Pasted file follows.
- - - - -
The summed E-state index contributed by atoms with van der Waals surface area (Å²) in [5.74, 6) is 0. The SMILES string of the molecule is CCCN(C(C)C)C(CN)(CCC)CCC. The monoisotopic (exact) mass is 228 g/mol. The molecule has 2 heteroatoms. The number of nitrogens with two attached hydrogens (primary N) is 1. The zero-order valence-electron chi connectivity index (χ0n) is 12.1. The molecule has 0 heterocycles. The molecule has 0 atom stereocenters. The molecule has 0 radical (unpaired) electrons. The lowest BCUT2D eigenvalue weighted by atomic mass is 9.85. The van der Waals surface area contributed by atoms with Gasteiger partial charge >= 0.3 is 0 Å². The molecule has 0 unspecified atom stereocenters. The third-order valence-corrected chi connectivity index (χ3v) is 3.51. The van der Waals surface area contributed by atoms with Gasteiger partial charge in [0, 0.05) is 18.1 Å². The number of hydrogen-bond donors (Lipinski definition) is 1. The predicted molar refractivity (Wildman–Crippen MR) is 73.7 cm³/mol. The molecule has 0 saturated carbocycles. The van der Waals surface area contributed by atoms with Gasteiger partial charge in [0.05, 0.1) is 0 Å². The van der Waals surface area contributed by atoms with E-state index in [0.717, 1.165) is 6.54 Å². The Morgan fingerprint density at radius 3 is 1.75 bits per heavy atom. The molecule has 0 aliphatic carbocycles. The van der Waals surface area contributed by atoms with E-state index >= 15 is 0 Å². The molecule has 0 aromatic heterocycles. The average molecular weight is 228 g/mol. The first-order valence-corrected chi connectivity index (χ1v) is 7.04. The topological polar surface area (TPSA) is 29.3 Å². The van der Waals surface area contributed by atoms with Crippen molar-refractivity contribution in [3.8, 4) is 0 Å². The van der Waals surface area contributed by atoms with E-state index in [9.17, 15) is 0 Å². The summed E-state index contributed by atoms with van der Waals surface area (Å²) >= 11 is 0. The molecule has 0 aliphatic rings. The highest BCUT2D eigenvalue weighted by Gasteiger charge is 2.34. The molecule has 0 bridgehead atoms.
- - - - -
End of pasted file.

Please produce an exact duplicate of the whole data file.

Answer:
The summed E-state index contributed by atoms with van der Waals surface area (Å²) in [5.74, 6) is 0. The SMILES string of the molecule is CCCN(C(C)C)C(CN)(CCC)CCC. The monoisotopic (exact) mass is 228 g/mol. The molecule has 2 heteroatoms. The number of nitrogens with two attached hydrogens (primary N) is 1. The zero-order valence-electron chi connectivity index (χ0n) is 12.1. The molecule has 0 heterocycles. The molecule has 0 atom stereocenters. The molecule has 0 radical (unpaired) electrons. The lowest BCUT2D eigenvalue weighted by atomic mass is 9.85. The van der Waals surface area contributed by atoms with Gasteiger partial charge >= 0.3 is 0 Å². The molecule has 0 unspecified atom stereocenters. The third-order valence-corrected chi connectivity index (χ3v) is 3.51. The van der Waals surface area contributed by atoms with Gasteiger partial charge in [0, 0.05) is 18.1 Å². The number of hydrogen-bond donors (Lipinski definition) is 1. The predicted molar refractivity (Wildman–Crippen MR) is 73.7 cm³/mol. The molecule has 0 saturated carbocycles. The van der Waals surface area contributed by atoms with Gasteiger partial charge in [0.05, 0.1) is 0 Å². The van der Waals surface area contributed by atoms with E-state index in [0.717, 1.165) is 6.54 Å². The Morgan fingerprint density at radius 3 is 1.75 bits per heavy atom. The molecule has 0 aliphatic carbocycles. The van der Waals surface area contributed by atoms with E-state index >= 15 is 0 Å². The molecule has 0 aromatic heterocycles. The average molecular weight is 228 g/mol. The first-order valence-corrected chi connectivity index (χ1v) is 7.04. The topological polar surface area (TPSA) is 29.3 Å². The van der Waals surface area contributed by atoms with Crippen molar-refractivity contribution in [3.8, 4) is 0 Å². The van der Waals surface area contributed by atoms with E-state index in [9.17, 15) is 0 Å². The summed E-state index contributed by atoms with van der Waals surface area (Å²) >= 11 is 0. The molecule has 0 aliphatic rings. The highest BCUT2D eigenvalue weighted by Gasteiger charge is 2.34. The molecule has 0 bridgehead atoms.